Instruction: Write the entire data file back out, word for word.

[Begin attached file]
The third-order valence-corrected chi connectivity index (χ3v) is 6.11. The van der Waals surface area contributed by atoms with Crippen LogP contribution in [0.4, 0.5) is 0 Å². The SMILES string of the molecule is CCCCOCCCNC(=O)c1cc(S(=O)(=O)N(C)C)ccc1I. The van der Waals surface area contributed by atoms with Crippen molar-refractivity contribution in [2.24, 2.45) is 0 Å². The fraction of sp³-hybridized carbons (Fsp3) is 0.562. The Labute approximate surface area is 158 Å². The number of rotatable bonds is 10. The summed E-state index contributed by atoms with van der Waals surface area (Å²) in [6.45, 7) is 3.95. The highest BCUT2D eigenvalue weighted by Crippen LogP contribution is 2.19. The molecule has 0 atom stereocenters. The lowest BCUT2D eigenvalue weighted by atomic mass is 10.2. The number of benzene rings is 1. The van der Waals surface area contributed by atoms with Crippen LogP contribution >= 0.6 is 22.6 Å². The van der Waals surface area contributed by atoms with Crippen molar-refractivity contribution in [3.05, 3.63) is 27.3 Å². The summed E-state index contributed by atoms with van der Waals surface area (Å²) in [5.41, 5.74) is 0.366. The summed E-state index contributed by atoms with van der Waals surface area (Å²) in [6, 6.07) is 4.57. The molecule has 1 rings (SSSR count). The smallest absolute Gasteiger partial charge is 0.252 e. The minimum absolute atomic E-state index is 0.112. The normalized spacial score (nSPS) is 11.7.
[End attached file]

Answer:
The third-order valence-corrected chi connectivity index (χ3v) is 6.11. The van der Waals surface area contributed by atoms with Crippen LogP contribution in [0.4, 0.5) is 0 Å². The SMILES string of the molecule is CCCCOCCCNC(=O)c1cc(S(=O)(=O)N(C)C)ccc1I. The van der Waals surface area contributed by atoms with Crippen molar-refractivity contribution in [2.24, 2.45) is 0 Å². The fraction of sp³-hybridized carbons (Fsp3) is 0.562. The Labute approximate surface area is 158 Å². The number of rotatable bonds is 10. The summed E-state index contributed by atoms with van der Waals surface area (Å²) in [6.45, 7) is 3.95. The highest BCUT2D eigenvalue weighted by Crippen LogP contribution is 2.19. The molecule has 0 atom stereocenters. The lowest BCUT2D eigenvalue weighted by atomic mass is 10.2. The number of benzene rings is 1. The van der Waals surface area contributed by atoms with Crippen LogP contribution >= 0.6 is 22.6 Å². The van der Waals surface area contributed by atoms with Crippen molar-refractivity contribution in [3.05, 3.63) is 27.3 Å². The summed E-state index contributed by atoms with van der Waals surface area (Å²) in [5.41, 5.74) is 0.366. The summed E-state index contributed by atoms with van der Waals surface area (Å²) in [6, 6.07) is 4.57. The molecule has 1 rings (SSSR count). The smallest absolute Gasteiger partial charge is 0.252 e. The minimum absolute atomic E-state index is 0.112. The normalized spacial score (nSPS) is 11.7.